5. Retaliation

Claims of retaliation are also analyzed under the McDonnel Douglas burden-shifting framework. See Yashenko v. Harrah's NC Casino, Co., LLC, 446 F.3d 541, 550-51 (4th Cir. 2006). Title VII makes it unlawful for an employer to retaliate against an employee for engaging in activity protected by the statute. See 42 U.S.C. § 2000e-3(a). The requisite " elements for a prima facie case of retaliation under Title VII are: (1) engagement in a protected activity; (2) adverse employment action; and (3) a causal connection between the protected activity and the employment action." Coleman v. Md. Court of Appeals, 626 F.3d 187, 190 (4th Cir. 2010) (citing Mackey v. Shalala, 360 F.3d 463, 469 (4th Cir. 2004)); see also Ziskie v. Mineta, 547 F.3d 220, 229 (4th Cir. 2008); Holland, 487 F.3d at 218. The defendant argues that Addison " cannot show that he engaged in a protected activity, that the retaliation was the 'but for' cause of his termination, or that sufficient temporal proximity exists to establish causation." (Def.'s Mot. Summ. J. at 27, ECF No. 73-1 at 27.)

" Protected activity" under the statute falls into one of two categories: opposition or participation. Crawford v. Metro. Gov't of Nashville & Davidson Cnty., 555 U.S. 271, 129 S.Ct. 846, 172 L.Ed.2d 650 (2009); Peters v. Jenney, 327 F.3d 307, 320 (4th Cir. 2003) (stating that to establish that a plaintiff engaged in protected opposition activity, she must show that she opposed an unlawful employment practice which she reasonably believed had

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occurred or was occurring). To constitute protected activity, a plaintiff must have conveyed to the employer a reasonable belief that the actions complained of violated federal law. Jordan v. Alternative Res. Corp., 458 F.3d 332, 340-41 (4th Cir. 2006) (stating that " an employee seeking protection from retaliation must have an objectively reasonable belief in light of all the circumstances that a Title VII violation has happened or is in progress" ) (citing Equal Employment Comm'n v. Navy Federal Credit Union, 424 F.3d 397 (4th Cir. 2005)); compare Cordero v. Florida, No. 4:06cv529-SPM/AK, 2007 WL 2972988, at *6 (N.D. Fla. Oct. 9, 2007) (ADA) (" [A]lthough Plaintiff complained generally that [his supervisor] treated him poorly, he never complained about disability harassment. The [employer] cannot be held liable for failing to take prompt remedial action since Plaintiff did not put the [employer] on notice that he was being harassed because of his disability." ); with Okoli v. City of Baltimore, 648 F.3d 216, 224 & n.8 (4th Cir. 2011) (Title VII retaliation) (finding that making a complaint of " harassment" and providing a description of the behavior at issue constituted protected activity under Title VII of which the employer should have known even though the complaint did not use " magic words" identifying the same specific trait (gender) protected under Title VII). Further, " Title VII retaliation claims must be proved according to traditional principles of but-for causation," which " requires proof that the unlawful retaliation would not have occurred in the absence of the alleged wrongful action or actions of the employer." Univ. of Tex. Sw. Med. Ctr. v. Nassar, 133 S.Ct. 2517, 2533, 186 L.Ed.2d 503 (2013).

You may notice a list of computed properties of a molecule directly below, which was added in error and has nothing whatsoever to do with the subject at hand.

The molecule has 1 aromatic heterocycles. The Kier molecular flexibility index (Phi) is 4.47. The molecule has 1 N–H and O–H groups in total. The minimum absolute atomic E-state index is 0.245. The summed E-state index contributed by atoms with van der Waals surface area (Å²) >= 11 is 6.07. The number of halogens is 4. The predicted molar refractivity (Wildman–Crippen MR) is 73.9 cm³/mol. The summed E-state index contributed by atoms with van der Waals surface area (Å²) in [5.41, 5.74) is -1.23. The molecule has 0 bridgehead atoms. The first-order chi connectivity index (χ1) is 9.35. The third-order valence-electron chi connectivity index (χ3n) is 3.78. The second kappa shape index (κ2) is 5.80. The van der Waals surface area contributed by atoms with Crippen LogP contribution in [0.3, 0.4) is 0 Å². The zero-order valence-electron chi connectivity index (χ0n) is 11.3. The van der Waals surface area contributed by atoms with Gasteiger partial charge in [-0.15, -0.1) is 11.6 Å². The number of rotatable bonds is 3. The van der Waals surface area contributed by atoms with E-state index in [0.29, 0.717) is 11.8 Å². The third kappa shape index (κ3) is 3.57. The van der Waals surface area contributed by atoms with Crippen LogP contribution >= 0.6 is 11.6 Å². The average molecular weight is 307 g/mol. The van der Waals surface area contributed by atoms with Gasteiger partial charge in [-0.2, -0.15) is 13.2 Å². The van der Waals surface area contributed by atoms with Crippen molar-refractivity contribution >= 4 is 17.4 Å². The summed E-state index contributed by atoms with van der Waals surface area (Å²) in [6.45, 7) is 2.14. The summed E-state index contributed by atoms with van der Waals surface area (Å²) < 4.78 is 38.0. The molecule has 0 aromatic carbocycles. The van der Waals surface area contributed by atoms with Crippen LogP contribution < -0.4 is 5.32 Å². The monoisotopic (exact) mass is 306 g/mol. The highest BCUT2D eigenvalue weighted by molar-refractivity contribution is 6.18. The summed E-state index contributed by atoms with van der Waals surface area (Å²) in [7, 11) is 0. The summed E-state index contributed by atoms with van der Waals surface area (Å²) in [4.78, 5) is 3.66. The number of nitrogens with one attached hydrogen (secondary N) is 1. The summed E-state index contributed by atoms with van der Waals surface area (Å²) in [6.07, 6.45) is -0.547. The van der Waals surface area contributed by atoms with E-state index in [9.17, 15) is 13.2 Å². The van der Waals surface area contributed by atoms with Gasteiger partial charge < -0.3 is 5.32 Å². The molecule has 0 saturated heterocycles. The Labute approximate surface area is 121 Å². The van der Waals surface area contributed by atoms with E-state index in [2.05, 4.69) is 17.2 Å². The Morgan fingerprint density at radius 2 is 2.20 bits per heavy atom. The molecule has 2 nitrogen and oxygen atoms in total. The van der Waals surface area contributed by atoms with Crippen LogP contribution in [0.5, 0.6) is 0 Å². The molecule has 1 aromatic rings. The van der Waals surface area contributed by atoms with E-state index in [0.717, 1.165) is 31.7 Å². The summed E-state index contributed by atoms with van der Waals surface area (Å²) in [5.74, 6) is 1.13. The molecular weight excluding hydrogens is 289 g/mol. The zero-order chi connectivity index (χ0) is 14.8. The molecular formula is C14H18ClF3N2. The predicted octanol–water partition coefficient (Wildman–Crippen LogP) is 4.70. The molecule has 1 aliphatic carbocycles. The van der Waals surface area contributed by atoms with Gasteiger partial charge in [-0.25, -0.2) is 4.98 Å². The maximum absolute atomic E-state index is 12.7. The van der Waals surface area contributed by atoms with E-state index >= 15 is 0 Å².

To prove a causal connection, a plaintiff asserting a retaliation claim must be able to show that her employer took the adverse action " ' because the plaintiff engaged in a protected activity.' " Holland, 487 F.3d at 218 (emphasis in original) (quoting Dowe v. Total Action Against Poverty in Roanoake Valley, 145 F.3d 653, 657 (4th Cir. 1998)). Thus, to demonstrate causation, a plaintiff must show that the employer was aware of the protected activity. See Shields v. Fed. Express Corp., 120 F.App'x 956, 962 (4th Cir. 2005) (citing Luckie v. Ameritech Corp., 389 F.3d 708, 715 (7th Cir. 2004)). In certain circumstances, temporal proximity between the protected activity and the adverse action can be probative of a causal connection. See Clark Cnty. Sch. Dist. v. Breeden, 532 U.S. 268, 273-74, 121 S.Ct. 1508, 149 L.Ed.2d 509 (2001) (noting that to establish a causal connection based on temporal proximity alone, the time between the employer's knowledge of the protected activity and the adverse employment action must be " very close" and holding a twenty-month period to be insufficient).

Addison asserts that he engaged in protected activities to include his June 2009 letter and January 2010 request for a transfer to another CMH lot. (Pl.'s Mot. Summ. J. at 17, 19, ECF No. 74 at 17, 19.) However, as previously discussed, Addison's June 2009 complaint letter contained no allegations of discrimination and no evidence shows that Addison alerted his employer that his transfer request was based on alleged discriminatory conduct. As Addison has not demonstrated that his June 2009 letter and January 2010 informal transfer discussions constitute protected activity, Jordan, 458 F.3d at 340-41, he fails to meed the second element of the prima facie test for retaliation. Moreover, Addison has not offered evidence from which a reasonable jury could find that his termination in April of 2010 was causally connected to the June 2009 letter or January